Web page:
The recently announced VMware Horizon Suite is all about end-user computing, or EUC. While the Horizon Suite is for end users, that doesn’t mean that it has nothing to do with the datacenter. In fact, a large portion of the Horizon Suite is going to run in the datacenter as virtualized applications and desktops that are then presented to the end users over the network.
While VMware offers a number of different Horizon products (like the Horizon Mail Android app) what you should think of when you think of Horizon is the VMware Horizon Suite. The suite is made of up three different but related end-user computing solutions: Horizon View, Horizon Mirage, and Horizon Workspace.
Let’s look at them, one at a time…
VMware’s popular VDI solution has been renamed from simply “VMware View” to “VMware Horizon View” to make it a core piece of the new Horizon Suite (nothing else has changed, however). If you are unfamiliar with Horizon View, it provides:
End users can access their virtual desktop — running in the data center — using Horizon view clients such as zero client hardware devices and Mac, Android, and iPad clients. While mass pools of identical desktops are used at some companies, more typically Horizon View virtual desktops are usually 1:1, VM to end user, but based on a “golden” template for the OS (and perhaps applications) with changes to the base image stored in a “linked clone” for each virtual machine. Users can access their desktops using Horizon View clients over the LAN securely over the Internet, or they may even take their desktops in an offline mode for traveling when off network (say, if they’re on an airplane).
Horizon View requires a VMware vSphere virtual infrastructure and typically looks like this:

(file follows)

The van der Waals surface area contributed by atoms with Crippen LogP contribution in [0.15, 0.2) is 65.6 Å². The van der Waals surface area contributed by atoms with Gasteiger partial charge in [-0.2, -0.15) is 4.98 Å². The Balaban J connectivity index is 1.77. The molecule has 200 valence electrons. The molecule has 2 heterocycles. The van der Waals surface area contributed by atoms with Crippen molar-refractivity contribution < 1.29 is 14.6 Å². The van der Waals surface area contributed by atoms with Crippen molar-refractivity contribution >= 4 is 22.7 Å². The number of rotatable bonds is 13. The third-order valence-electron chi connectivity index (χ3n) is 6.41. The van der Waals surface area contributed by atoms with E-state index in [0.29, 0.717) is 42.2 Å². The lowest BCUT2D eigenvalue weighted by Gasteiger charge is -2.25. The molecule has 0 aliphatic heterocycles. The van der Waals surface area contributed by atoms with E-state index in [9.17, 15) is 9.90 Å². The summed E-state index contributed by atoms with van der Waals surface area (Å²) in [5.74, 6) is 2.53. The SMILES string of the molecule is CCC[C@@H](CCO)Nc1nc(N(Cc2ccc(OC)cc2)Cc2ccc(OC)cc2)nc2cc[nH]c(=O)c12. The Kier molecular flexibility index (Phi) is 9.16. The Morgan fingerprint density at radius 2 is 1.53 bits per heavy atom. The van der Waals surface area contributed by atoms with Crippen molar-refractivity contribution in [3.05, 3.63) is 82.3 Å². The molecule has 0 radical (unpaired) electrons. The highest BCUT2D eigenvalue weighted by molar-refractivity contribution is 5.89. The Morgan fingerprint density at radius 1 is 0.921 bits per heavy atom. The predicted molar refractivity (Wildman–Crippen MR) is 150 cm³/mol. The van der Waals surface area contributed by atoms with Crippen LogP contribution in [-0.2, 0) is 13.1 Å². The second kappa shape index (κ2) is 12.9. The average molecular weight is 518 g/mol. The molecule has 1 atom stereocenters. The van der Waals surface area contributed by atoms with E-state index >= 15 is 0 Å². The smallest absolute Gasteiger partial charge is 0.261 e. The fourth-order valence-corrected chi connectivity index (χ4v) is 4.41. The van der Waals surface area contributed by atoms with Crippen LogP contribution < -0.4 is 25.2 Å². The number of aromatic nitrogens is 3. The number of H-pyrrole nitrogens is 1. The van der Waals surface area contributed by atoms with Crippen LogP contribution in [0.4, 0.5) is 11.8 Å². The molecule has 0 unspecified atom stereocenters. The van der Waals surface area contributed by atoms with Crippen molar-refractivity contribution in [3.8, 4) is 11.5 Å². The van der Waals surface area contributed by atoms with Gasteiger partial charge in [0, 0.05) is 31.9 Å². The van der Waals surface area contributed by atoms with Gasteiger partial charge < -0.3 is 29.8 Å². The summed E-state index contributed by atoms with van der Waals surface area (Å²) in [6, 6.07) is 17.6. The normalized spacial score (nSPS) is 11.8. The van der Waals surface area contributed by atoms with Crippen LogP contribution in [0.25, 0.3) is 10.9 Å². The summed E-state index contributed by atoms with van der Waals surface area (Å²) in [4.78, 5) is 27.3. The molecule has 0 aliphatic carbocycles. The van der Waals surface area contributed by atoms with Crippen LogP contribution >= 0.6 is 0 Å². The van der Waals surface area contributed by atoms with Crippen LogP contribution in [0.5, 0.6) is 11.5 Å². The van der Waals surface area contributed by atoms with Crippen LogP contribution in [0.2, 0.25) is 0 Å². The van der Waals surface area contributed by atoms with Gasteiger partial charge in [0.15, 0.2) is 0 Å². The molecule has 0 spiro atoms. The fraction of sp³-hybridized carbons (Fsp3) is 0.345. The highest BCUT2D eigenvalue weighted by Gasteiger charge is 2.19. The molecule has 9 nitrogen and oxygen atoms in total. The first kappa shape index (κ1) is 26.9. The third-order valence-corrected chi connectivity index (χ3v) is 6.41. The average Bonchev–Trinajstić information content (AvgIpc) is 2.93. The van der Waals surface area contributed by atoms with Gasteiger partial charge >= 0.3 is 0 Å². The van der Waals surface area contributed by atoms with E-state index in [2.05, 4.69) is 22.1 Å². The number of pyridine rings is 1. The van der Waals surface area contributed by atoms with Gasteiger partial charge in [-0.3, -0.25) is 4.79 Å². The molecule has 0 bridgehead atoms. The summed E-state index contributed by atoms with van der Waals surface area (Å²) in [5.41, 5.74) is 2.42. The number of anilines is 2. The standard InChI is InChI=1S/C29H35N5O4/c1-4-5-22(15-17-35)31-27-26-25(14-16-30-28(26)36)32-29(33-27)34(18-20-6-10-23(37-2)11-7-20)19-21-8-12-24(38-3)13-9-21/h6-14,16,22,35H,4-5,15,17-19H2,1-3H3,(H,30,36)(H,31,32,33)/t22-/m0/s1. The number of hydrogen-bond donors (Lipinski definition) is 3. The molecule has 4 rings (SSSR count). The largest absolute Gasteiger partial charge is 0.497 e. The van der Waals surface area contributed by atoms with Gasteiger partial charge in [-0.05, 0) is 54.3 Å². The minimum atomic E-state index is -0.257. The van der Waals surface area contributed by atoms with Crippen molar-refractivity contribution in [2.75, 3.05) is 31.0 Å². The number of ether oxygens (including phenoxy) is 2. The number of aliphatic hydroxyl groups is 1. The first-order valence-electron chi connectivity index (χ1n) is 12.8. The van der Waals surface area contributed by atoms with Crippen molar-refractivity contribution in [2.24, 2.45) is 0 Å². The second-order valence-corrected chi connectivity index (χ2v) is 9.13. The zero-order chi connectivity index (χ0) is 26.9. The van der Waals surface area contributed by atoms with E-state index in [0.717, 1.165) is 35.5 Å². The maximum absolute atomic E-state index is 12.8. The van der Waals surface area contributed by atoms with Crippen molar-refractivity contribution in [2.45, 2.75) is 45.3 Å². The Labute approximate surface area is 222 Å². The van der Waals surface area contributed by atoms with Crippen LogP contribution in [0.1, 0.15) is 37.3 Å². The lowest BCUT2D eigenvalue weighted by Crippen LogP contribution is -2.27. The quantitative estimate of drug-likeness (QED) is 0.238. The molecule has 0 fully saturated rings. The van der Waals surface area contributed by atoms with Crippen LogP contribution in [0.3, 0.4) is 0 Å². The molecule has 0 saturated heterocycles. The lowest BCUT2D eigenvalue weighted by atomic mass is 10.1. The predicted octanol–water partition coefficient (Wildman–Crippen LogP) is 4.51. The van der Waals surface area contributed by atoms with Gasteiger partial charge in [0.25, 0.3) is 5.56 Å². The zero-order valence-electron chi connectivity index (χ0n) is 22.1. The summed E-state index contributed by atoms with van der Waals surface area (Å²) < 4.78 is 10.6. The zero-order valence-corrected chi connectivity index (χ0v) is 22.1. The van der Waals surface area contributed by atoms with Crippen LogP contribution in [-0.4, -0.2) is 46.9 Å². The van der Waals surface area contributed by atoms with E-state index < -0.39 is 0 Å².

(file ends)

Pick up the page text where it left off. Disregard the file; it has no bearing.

Figure 1 – Horizon View Infrastructure
Here’s what it might look like to access your virtual desktop using an iPad with the iPad client for View:
Figure 2 – Horizon View Client for iPad
The first of the two totally new pieces of the Horizon Suite is Horizon Mirage. VMware Horizon Mirage can be difficult to visualize as it isn’t identical to another solution you have likely used in the past. In fact, once I realized what Mirage does and how it works, I was impressed at the innovation, and I think you will be too.
Mirage separates the layers of the typical desktop or laptop into layers — the OS, the applications, and the end users date. Mirage then sends a complete copy of that PC to the datacenter and keeps it synchronized. If an end user goes offline, Horizon Mirage will simply perform a synchronization the next time that user comes back online. That synchronization will include updates IT has made to the IT-managed layers as well as updates that the end user has made to their data, profile, or user-installed applications.
Horizon Mirage runs everything locally on the end user’s PC so he or she is able to leverage native PC performance, persistent personalization, and user-installed applications regardless of whether the end user is online or offline.